Check your potential investor

Understanding the industry and knowing what they really want are not the only things that entrepreneurs must consider when negotiating with an investor. More than that, it is important to know whether or not the private equity firm is capable of taking over the company. Do they have the experience of running such businesses? Entrepreneurs would not want to sell their company and find out that it folded because of management problems.

Signing a deal with a private equity firm is risky move. However, if it succeeds, one can expect a profitable result. Before accepting the money, entrepreneurs must always consider every aspect involved in the deal.

 

More detailed information and useful advice can be found at www.funded.com Created by Mark Favre, it offers expertise and assistance with developing and funding your concept, including a private forum for queries and discussions. If you need access to investors and funding providers, please do check our website.

Funding for Innovative MWBEs Ready to Grow

It’s true that it remains a tight capital market so finding investors in the private traditional financial institutions and locating public grant and loan funding is still challenging. Even as banks ease up on credit availability they are tightening requirements for credit approval. On the public sector side of doing business, Congress is reining in spending and that means less government money available to flow into grants and low interest small business loans. Minority and Women Owned Business Enterprises (MWBEs) must find alternative sources of capital to fund their growing businesses.

It’s a fact that MWBEs have become a powerful engine for economic growth and jobs creation. According to the 2007 U.S. Census Bureau Survey of Business Owners, MWBEs now make up the fastest growing new business segment in the U.S. To continue growing requires funding to build capacity so that small to mid-sized businesses can bid on larger procurement contracts and projects.

There is no reason to miss out on opportunities for growth because of funding when there are many alternative funding sources. These sources include angel investors, venture capital and equity partner investors. MWBEs that have a proven track record of business success and are poised to take the business to the next level of growth should not wait for the economy to pick up steam. The growing determination by large corporations to increase supplier diversity spending means that MWBEs have unprecedented opportunities to bring their innovative and creative businesses to the marketplace in expanding roles.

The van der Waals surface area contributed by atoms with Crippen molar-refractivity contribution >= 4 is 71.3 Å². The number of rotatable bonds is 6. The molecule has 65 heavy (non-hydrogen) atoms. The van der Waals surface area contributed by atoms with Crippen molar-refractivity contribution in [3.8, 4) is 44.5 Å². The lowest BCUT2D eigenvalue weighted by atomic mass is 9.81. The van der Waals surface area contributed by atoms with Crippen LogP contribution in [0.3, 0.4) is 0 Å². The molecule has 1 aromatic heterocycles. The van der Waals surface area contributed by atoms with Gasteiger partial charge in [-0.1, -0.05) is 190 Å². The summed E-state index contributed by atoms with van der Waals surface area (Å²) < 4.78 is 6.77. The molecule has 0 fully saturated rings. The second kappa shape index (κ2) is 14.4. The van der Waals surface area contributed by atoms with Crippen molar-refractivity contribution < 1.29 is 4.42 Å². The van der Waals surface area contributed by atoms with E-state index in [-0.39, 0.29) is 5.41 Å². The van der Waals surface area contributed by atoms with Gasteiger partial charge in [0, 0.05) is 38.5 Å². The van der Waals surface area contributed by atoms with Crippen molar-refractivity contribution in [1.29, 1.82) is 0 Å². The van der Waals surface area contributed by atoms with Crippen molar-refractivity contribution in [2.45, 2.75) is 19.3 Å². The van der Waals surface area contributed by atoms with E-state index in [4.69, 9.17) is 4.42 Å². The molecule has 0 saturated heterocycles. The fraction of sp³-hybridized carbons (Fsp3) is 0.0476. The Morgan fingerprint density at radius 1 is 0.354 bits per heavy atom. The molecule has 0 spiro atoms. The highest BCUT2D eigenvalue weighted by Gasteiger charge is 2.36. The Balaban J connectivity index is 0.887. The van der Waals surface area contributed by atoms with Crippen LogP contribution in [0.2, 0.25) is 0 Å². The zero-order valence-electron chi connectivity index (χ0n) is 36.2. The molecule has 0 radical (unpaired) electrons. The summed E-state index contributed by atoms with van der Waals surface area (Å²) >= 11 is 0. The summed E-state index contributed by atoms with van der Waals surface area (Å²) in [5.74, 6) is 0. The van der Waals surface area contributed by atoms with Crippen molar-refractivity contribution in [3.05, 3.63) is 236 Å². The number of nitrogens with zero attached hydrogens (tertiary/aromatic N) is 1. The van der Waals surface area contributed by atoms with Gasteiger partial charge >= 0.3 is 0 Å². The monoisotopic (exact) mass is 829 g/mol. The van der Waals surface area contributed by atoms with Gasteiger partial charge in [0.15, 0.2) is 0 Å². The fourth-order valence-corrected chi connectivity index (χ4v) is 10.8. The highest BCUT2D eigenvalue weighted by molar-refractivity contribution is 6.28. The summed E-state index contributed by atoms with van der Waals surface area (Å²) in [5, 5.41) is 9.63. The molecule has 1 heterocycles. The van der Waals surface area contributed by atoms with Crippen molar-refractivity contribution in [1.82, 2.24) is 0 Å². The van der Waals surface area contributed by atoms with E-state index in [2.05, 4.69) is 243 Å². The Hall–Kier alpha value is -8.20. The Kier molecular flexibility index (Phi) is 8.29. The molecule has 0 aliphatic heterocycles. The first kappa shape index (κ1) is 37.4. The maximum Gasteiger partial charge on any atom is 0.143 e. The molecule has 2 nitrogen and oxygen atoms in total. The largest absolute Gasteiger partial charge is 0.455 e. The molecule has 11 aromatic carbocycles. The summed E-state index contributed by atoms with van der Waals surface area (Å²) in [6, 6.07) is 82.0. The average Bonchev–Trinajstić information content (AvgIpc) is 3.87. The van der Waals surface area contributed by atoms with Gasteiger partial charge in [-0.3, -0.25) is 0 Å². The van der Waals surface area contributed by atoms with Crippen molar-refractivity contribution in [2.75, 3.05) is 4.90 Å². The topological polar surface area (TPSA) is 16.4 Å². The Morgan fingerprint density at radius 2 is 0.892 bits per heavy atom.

There are investors and there are opportunities, and that is the perfect partnership.

Browse http://www.funded.com for more advice about getting your business funded.

Meet Private Equity Financing Criteria

Posted by admin in Private Equity Financing on 03/28/2011

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Private equity financing is exactly what the name implies - money is invested in a privately held business in exchange for partial ownership. The money that is invested may come from private individuals or institutional investors which means there are plenty of opportunities for finding capital for business expansions.

The goal of the investment, of course, is to earn more return than could be earned otherwise. It can be like venture capital or angel investors in the sense the investors can choose to invest startup funding, but usually the business has been operating for a while and needs money for expansion. Private equity financing often involves large amounts of capital, though there are really no hard and fast rules about amounts.

Giving Investors the Assurances They Seek

Despite the fluid nature of this type of financing, there are criteria a business will have to meet in order to obtain this type of business funding. Like equity partners, the investors will look for assurances that their money will be used wisely and in a way that increases the likelihood that the investment will bring higher returns than would be expected if giving business loans. The investor will balance the risk of investment loss again the possibility of investment gains and then make a decision as to whether the risk is manageable.

Following are the general guidelines on what an investor will be looking for when deciding whether to accept the risk that is associated with private equity financing.

·    Does the entrepreneur assume more risk exposure than the equity partners or investors?
·    What stage is the business currently in and does it need startup funding, early stage funding or expansion funding?
·    How much experience does the management have in the industry and business?
·    How large is the investment request and how does it compare to the size of the business?
·    Is there a quality business plan with realistic goals and projections?
·    Is the marketing plan complete and include well defined strategies?
·    What is the company’s history including its historical financial and market performance?
·    Is the business willing to accept investor restrictions placed on the investment?

The last question may seem obvious at first glance, but it’s on the list for a reason. Private equity investors can set their own unique requirements and restrictions for business funding, and you must be willing to agree to them. The good news though is that you have more negotiating leeway since this is private funding and not financial institution lending.

Finding the Right Kind of Capital

Though companies have been experiencing difficulties getting approved for business loans in the current economy, private equity financing has always been available. Unfortunately many business owners simply don’t know how to go about finding or raising this type of money. It’s similar to venture capital in many ways and one way is that you must know where to look to find it. Everyone knows how to march down to the bank and get turned down for a loan, but too many people overlook the investing opportunities that private equity financing offers.

There are many sources of capital available today ranging from angel investors to private equity financing. The one that is right for your business depends on many factors including the current business stage.